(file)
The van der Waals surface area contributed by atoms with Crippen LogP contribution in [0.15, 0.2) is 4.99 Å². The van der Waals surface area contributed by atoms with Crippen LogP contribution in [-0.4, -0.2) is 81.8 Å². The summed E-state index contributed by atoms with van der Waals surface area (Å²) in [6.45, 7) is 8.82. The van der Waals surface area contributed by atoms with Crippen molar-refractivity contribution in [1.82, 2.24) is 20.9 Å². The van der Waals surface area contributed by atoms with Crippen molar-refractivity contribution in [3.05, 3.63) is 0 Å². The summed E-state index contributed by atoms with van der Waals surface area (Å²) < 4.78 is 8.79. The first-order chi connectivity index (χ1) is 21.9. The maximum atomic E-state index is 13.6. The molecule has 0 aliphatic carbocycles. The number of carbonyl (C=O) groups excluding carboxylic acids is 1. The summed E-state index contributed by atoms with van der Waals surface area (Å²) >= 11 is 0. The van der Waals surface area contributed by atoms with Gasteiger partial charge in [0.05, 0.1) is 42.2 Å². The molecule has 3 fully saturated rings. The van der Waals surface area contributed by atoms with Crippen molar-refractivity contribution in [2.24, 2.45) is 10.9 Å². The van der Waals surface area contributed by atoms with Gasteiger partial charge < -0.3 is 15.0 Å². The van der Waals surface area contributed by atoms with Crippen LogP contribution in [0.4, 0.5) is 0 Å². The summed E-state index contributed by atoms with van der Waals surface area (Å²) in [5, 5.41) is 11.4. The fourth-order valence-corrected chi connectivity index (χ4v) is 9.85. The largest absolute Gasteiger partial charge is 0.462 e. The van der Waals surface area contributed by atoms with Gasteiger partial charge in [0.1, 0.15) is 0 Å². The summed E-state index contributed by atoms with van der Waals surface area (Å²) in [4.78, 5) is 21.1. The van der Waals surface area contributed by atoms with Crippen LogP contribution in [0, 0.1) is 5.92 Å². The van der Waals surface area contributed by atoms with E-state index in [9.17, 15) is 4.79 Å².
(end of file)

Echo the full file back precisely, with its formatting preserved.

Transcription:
The van der Waals surface area contributed by atoms with Crippen LogP contribution in [0.15, 0.2) is 4.99 Å². The van der Waals surface area contributed by atoms with Crippen LogP contribution in [-0.4, -0.2) is 81.8 Å². The summed E-state index contributed by atoms with van der Waals surface area (Å²) in [6.45, 7) is 8.82. The van der Waals surface area contributed by atoms with Crippen molar-refractivity contribution in [1.82, 2.24) is 20.9 Å². The van der Waals surface area contributed by atoms with Crippen molar-refractivity contribution in [3.05, 3.63) is 0 Å². The summed E-state index contributed by atoms with van der Waals surface area (Å²) < 4.78 is 8.79. The first-order chi connectivity index (χ1) is 21.9. The maximum atomic E-state index is 13.6. The molecule has 0 aliphatic carbocycles. The number of carbonyl (C=O) groups excluding carboxylic acids is 1. The summed E-state index contributed by atoms with van der Waals surface area (Å²) >= 11 is 0. The van der Waals surface area contributed by atoms with Gasteiger partial charge in [0.05, 0.1) is 42.2 Å². The molecule has 3 fully saturated rings. The van der Waals surface area contributed by atoms with Crippen molar-refractivity contribution in [2.24, 2.45) is 10.9 Å². The van der Waals surface area contributed by atoms with Gasteiger partial charge < -0.3 is 15.0 Å². The van der Waals surface area contributed by atoms with Crippen LogP contribution in [0.4, 0.5) is 0 Å². The summed E-state index contributed by atoms with van der Waals surface area (Å²) in [5, 5.41) is 11.4. The fourth-order valence-corrected chi connectivity index (χ4v) is 9.85. The largest absolute Gasteiger partial charge is 0.462 e. The van der Waals surface area contributed by atoms with Gasteiger partial charge in [0.1, 0.15) is 0 Å². The summed E-state index contributed by atoms with van der Waals surface area (Å²) in [4.78, 5) is 21.1. The van der Waals surface area contributed by atoms with Crippen LogP contribution in [0, 0.1) is 5.92 Å². The van der Waals surface area contributed by atoms with E-state index in [9.17, 15) is 4.79 Å².